My daughter is on break this week, and next week is going to be a little hectic. So, I had a moment to do a blog entry that is quite personal to me, but I think it’s very important for everyone. As everyone knows, I am deaf and function entirely in the hearing world with very powerful and complicated hearing aids in combination with lipreading. I get 100% of my sound from my hearing aids and 50% of my comprehension from lipreading. The best lip readers get 50% of what is on a person’s lips. I also use voice dictation technology. So, I am always going through the reasonable accommodation processes. It becomes a particular issue when I travel for conventions/speaking engagements. Hotel rooms frequently don’t get what they have to do to accommodate a deaf individual that functions in the hearing world. The actual meetings don’t always understand what they need to do to accommodate a deaf or hard of hearing individuals either. So, I thought it would be useful if I listed out some do’s and don’ts of the interactive process. The blog entry is pretty short. Even so, it is divided into categories: general concerns; what not to do with the interactive process; and what to do with the interactive process. The reader is going to want to read the whole thing.

I

General Concerns

  1. The interactive process is a title I concept but the ADA scheme, case law, common sense, and preventive law demand applicability of the interactive process to title II and title III situations as well. I should point out that in the title II area, courts have held that the interactive process applies to colleges and universities when it comes to accommodating their students with disabilities.
  2. Once you are aware of an accommodation request, engage in the interactive process.
  3. Remember, magic words are not required.
  4. Whoever blows up the interactive process bears the liability.
  5. You can obtain a reasonable amount of documentation justifying the accommodation request. However, keep in mind that for situations arising under title II and title III that is NOT the case when it comes to service dogs.

II

What NOT to Do with the Interactive Process

  1. Fail to act on a reasonable accommodation request unless it is explicit as magic words are not required.
  2. Once getting a reasonable accommodation request, immediately call a vendor or other third-party instead of talking to the person making the reasonable accommodation request.
  3. Make clear to the person with the disability that you don’t want to accommodate them but you have to.
  4. Make clear that the process will be adversarial and not collaborative.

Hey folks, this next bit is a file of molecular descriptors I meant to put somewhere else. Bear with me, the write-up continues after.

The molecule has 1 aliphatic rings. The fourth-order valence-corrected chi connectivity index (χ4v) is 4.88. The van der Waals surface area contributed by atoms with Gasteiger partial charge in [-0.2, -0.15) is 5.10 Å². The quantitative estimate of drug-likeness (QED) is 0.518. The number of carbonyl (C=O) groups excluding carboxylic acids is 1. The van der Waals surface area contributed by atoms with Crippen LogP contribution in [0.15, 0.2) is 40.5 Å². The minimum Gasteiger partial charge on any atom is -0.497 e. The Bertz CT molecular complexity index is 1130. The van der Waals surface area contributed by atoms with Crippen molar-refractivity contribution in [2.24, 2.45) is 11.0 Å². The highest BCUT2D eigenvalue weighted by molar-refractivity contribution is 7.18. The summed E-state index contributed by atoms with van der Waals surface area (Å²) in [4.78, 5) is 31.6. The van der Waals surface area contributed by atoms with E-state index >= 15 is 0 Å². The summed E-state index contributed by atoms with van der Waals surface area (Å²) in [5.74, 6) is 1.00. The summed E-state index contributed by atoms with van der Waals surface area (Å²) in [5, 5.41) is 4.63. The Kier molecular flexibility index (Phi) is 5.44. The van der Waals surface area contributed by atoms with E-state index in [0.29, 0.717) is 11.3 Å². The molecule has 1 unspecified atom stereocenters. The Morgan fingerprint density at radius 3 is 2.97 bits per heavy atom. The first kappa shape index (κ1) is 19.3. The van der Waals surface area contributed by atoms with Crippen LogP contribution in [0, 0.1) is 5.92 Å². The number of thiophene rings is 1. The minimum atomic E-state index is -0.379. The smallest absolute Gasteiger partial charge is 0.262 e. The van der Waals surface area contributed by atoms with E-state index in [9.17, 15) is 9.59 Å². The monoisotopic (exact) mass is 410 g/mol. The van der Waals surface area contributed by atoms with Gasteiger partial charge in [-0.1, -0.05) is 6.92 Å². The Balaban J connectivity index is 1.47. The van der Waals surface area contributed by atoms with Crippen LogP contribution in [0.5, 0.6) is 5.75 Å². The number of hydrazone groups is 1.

5. Ignore suggestions from the person with the disability as to what works and/or make it clear that you don’t care what works as your organization is primary.

III

What To Do with the Interactive Process

  1. Value the individual with a disability making the reasonable accommodation request as an individual.
  2. Make clear that you are interested in a collaborative and not adversarial process.
  3. If you get stuck as to what might work, call the Job Accommodation Network.
  4. Involve the person with a disability in the process immediately and keep him or her posted throughout.
  5. Remember you will have to make the accommodation unless you can show an undue hardship (title I), undue burden (title II, III), or fundamental alteration (title II, title III, and arguably title I), all of which, as readers of this blog already know, are terms of art and are not easy to show.
  6. Remember, if effective communication is involved, the rule for title II (preferred communication to be given primary consideration by the governmental entity), and for title III (give-and-take of the interactive process with the place of public accommodation getting final call), of the ADA are different.
  7. Remember, think of a reasonable accommodation/modification as whatever gets the person with a disability to the same starting line as someone without a disability.

4 Responses to Do’s and Don’ts of the Interactive Process

Saw this link on LinkedIN and had to read it. Excellent post. I work with persons with disabilities in many situations seeking accommodations. They are amazed that they can seek accommodations for their disabilities.
I would add to the Don’t List – Don’t ask for burdensome ‘proof’ that the person has a disability. Only a ‘record’ of the disability is required. I frequently ask clients to provide a letter from a medically licensed professional stating what the disability is dated within the past three months.

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